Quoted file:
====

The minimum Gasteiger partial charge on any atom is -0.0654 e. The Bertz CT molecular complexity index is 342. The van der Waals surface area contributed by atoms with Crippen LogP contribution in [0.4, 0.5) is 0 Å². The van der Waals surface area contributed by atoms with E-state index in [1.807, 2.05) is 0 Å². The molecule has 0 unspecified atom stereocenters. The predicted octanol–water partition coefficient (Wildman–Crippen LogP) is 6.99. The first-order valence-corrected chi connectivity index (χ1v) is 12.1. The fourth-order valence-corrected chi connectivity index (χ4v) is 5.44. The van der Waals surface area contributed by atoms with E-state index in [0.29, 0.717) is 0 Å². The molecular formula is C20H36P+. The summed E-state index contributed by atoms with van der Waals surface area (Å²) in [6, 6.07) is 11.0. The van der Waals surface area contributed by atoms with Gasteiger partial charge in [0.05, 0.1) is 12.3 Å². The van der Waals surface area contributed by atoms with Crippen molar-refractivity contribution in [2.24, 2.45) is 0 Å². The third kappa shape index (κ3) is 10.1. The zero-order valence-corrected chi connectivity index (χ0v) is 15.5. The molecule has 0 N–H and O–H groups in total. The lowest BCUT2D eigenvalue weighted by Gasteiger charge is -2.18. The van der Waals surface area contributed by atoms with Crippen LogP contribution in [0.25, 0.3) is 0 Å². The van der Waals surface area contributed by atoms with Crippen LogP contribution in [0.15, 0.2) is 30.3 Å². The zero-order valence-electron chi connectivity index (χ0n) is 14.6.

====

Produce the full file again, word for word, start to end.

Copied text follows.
The minimum Gasteiger partial charge on any atom is -0.0654 e. The Bertz CT molecular complexity index is 342. The van der Waals surface area contributed by atoms with Crippen LogP contribution in [0.4, 0.5) is 0 Å². The van der Waals surface area contributed by atoms with E-state index in [1.807, 2.05) is 0 Å². The molecule has 0 unspecified atom stereocenters. The predicted octanol–water partition coefficient (Wildman–Crippen LogP) is 6.99. The first-order valence-corrected chi connectivity index (χ1v) is 12.1. The fourth-order valence-corrected chi connectivity index (χ4v) is 5.44. The van der Waals surface area contributed by atoms with E-state index in [0.29, 0.717) is 0 Å². The molecular formula is C20H36P+. The summed E-state index contributed by atoms with van der Waals surface area (Å²) in [6, 6.07) is 11.0. The van der Waals surface area contributed by atoms with Gasteiger partial charge in [0.05, 0.1) is 12.3 Å². The van der Waals surface area contributed by atoms with Crippen molar-refractivity contribution in [2.24, 2.45) is 0 Å². The third kappa shape index (κ3) is 10.1. The zero-order valence-corrected chi connectivity index (χ0v) is 15.5. The molecule has 0 N–H and O–H groups in total. The lowest BCUT2D eigenvalue weighted by Gasteiger charge is -2.18. The van der Waals surface area contributed by atoms with Crippen LogP contribution in [0.25, 0.3) is 0 Å². The van der Waals surface area contributed by atoms with Crippen LogP contribution in [0.15, 0.2) is 30.3 Å². The zero-order valence-electron chi connectivity index (χ0n) is 14.6.